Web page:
His father worked in old Levi's and his Give Peace a Chance T-shirt. His hair was six inches longer than Fox's, worn in a tail under a blue bandanna. He'd shaved off the beard and mustache he'd had as long as Fox remembered. Fox still wasn't quite used to seeing so much of his father's face-or so much of himself in it.
"A dog drowned in the Bestlers' swimming pool over on Laurel Lane," Fox told him, and Brian stopped working to turn.
"That's a damn shame. Anybody know how it happened?"
"Not really. It was one of those little poodles, so they think it must've fallen in, then it couldn't get out again."
"You'd think somebody would've heard it barking. That's a lousy way to go." Brian set down his tools, smiled at his boy. "Gimme one of those Slim Jims."
"What Slim Jims?"
"The ones you've got in your back pocket. You're not carrying a bag, and you weren't gone long enough to scarf down Hostess Pies or Twinkies. I'm betting you're packing the Jims. I get one, and your mom never has to know we ate chemicals and meat by-products. It's called blackmail, kid of mine."
Fox snorted, pulled them out. He'd bought two for just this purpose. Father and son unwrapped, bit off, chewed in perfect harmony. "The counter looks good, Dad."
"Yeah, it does." Brian ran a hand over the smooth eggshell surface. "Mrs. Larson's not much for color, but it's good work. I don't know who I'm going to get to be my lapdog when you head off to college."
"Ridge is next in line," Fox said, thinking of his younger brother.
"Ridge wouldn't keep measurements in his head for two minutes running, and he'd probably cut off a finger dreaming while he was using a band saw. No." Brian smiled, shrugged. "This kind of work isn't for Ridge, or for you, for that matter. Or either of your sisters. I guess I'm going to have to rent a kid to get one who wants to work with wood."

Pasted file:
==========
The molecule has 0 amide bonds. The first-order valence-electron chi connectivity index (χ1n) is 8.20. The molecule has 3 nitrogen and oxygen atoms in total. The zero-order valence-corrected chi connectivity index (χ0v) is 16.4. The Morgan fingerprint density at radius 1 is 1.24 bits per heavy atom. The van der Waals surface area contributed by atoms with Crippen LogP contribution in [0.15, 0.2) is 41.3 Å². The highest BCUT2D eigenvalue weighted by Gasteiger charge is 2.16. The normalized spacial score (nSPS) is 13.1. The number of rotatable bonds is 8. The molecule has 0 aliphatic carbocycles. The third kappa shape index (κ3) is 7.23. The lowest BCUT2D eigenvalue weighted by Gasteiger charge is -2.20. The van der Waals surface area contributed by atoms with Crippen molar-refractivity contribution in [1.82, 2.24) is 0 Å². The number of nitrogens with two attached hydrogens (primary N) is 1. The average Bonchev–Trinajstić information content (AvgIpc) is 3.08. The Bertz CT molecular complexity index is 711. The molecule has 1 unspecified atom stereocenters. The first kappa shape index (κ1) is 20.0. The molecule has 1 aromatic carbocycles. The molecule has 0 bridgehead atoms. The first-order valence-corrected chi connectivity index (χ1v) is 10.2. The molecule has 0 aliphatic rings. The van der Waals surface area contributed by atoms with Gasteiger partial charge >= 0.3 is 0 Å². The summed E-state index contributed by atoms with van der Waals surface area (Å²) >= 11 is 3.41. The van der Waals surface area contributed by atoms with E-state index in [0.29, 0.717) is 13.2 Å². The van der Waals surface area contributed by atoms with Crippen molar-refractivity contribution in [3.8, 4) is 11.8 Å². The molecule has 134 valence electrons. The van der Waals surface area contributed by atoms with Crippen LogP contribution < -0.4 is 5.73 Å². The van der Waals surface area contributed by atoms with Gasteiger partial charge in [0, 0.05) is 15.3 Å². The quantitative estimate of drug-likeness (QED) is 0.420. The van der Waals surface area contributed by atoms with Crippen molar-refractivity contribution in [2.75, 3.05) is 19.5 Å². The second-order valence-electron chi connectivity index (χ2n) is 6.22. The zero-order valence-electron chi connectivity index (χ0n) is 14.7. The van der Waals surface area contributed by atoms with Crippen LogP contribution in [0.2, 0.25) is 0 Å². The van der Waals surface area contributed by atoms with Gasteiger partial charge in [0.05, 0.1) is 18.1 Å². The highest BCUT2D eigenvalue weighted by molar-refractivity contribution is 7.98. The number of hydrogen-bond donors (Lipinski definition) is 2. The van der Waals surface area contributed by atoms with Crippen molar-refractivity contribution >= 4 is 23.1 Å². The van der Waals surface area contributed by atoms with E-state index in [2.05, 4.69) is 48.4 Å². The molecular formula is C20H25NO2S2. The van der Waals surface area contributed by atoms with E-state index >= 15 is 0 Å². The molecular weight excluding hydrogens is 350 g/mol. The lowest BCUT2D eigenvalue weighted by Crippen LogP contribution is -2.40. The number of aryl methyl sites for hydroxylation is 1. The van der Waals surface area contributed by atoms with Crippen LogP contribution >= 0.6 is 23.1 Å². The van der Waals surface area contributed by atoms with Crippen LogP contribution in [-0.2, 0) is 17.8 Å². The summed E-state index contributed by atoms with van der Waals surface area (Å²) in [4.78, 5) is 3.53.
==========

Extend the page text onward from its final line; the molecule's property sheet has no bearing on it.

"I never said I didn't want to." Not out loud.
His father looked at him the way he sometimes did, as if he saw more than what was there. "You've got a good eye, you've got good hands. You'll be handy around your own house once you get one. But you won't be strapping on a tool belt to make a living. Until you figure out just what it is you want, you can haul these scraps on out to the Dumpster."
"Sure." Fox gathered up scraps, trash, began to cart them out the back, across the narrow yard to the Dumpster the Larsons had rented for the duration of the remodel.
He glanced toward the adjoining yard and the sound of kids playing. And the armload he carried thumped and bounced on the ground as his body went numb.
The little boys played with trucks and shovels and pails in a bright blue sandbox. But it wasn't filled with sand. Blood covered their bare arms as they pushed their Tonka trucks through the muck inside the box. He stumbled back as the boys made engine sounds, as red lapped over the bright blue sides and dripped onto the green grass.
On the fence between the yards, where hydrangeas headed up toward bloom, crouched a boy that wasn't a boy. It bared its teeth in a grin as Fox backed toward the house.
The tone, the breathless fear had Brian rushing outside. "What? What is it?"
"Don't you-can't you see?" But even as he said it, as he pointed, something inside Fox knew. It wasn't real.
"What?" Firmly now, Brian took his son's shoulders. "What do you see?"
The boy that wasn't a boy danced along the top of the chain-link fence while flames spurted up below and burned the hydrangeas to cinders.
"I have to go. I have to go see Cal and Gage. Right now, Dad. I have to-"
"Go." Brian released his hold on Fox, stepped back. He didn't question. "Go."
He all but flew through the house and out again, up the sidewalk to the Square. The town no longer looked as it usually did to him. In his mind's eye Fox could see it as it had been that horrible week in July seven years before.
Fire and blood, he remembered, thinking of the dream.
He burst into the Bowl-a-Rama where the summer afternoon leagues were in full swing. The thunder of balls, the crash of pins pounded in his head as he ran straight to the front desk where Cal worked.
"Where's Gage?" Fox demanded.
"Jesus, what's up with you?"
"Where's Gage?" Fox repeated, and Cal's amused gray eyes sobered. "Working the arcade. He's… he's coming out now."
At Cal's quick signal, Gage sauntered over. "Hello, ladies. What…" The smirk died after one look at Fox's face. "What happened?"
"It's back," Fox said. "It's come back."